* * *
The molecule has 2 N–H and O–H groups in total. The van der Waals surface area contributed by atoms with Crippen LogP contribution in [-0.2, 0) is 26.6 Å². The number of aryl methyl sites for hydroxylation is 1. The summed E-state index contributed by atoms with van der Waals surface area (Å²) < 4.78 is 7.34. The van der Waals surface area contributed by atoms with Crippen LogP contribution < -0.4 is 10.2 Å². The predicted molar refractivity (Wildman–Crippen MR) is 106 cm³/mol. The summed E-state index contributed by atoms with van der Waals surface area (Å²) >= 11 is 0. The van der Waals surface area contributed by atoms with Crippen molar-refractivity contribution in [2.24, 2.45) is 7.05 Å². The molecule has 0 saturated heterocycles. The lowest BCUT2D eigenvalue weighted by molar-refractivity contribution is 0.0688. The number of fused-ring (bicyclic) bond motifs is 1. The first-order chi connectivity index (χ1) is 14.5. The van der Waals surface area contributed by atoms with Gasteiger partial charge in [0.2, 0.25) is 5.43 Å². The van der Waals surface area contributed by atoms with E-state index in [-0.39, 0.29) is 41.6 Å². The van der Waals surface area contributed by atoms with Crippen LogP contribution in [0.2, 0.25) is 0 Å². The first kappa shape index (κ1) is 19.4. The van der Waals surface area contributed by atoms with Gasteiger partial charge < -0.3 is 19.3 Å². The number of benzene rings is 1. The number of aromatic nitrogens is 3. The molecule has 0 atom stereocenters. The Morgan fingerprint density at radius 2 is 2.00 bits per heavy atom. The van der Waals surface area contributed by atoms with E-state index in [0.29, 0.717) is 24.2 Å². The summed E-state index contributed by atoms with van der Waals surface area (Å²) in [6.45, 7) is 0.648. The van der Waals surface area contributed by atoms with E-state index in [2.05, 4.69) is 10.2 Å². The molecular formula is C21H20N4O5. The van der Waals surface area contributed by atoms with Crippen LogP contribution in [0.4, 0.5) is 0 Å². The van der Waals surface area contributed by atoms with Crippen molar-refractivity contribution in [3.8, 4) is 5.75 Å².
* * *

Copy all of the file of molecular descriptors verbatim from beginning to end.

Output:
The molecule has 2 N–H and O–H groups in total. The van der Waals surface area contributed by atoms with Crippen LogP contribution in [-0.2, 0) is 26.6 Å². The number of aryl methyl sites for hydroxylation is 1. The summed E-state index contributed by atoms with van der Waals surface area (Å²) < 4.78 is 7.34. The van der Waals surface area contributed by atoms with Crippen LogP contribution < -0.4 is 10.2 Å². The predicted molar refractivity (Wildman–Crippen MR) is 106 cm³/mol. The summed E-state index contributed by atoms with van der Waals surface area (Å²) >= 11 is 0. The van der Waals surface area contributed by atoms with Crippen molar-refractivity contribution in [2.24, 2.45) is 7.05 Å². The molecule has 0 saturated heterocycles. The lowest BCUT2D eigenvalue weighted by molar-refractivity contribution is 0.0688. The number of fused-ring (bicyclic) bond motifs is 1. The first-order chi connectivity index (χ1) is 14.5. The van der Waals surface area contributed by atoms with Gasteiger partial charge in [0.2, 0.25) is 5.43 Å². The van der Waals surface area contributed by atoms with E-state index in [-0.39, 0.29) is 41.6 Å². The van der Waals surface area contributed by atoms with Crippen LogP contribution in [0.2, 0.25) is 0 Å². The first kappa shape index (κ1) is 19.4. The van der Waals surface area contributed by atoms with Gasteiger partial charge < -0.3 is 19.3 Å². The number of benzene rings is 1. The number of aromatic nitrogens is 3. The molecule has 0 atom stereocenters. The Morgan fingerprint density at radius 2 is 2.00 bits per heavy atom. The van der Waals surface area contributed by atoms with E-state index in [0.29, 0.717) is 24.2 Å². The summed E-state index contributed by atoms with van der Waals surface area (Å²) in [6.45, 7) is 0.648. The van der Waals surface area contributed by atoms with E-state index in [2.05, 4.69) is 10.2 Å². The molecular formula is C21H20N4O5. The van der Waals surface area contributed by atoms with Crippen LogP contribution in [0.4, 0.5) is 0 Å². The van der Waals surface area contributed by atoms with Crippen molar-refractivity contribution in [3.8, 4) is 5.75 Å².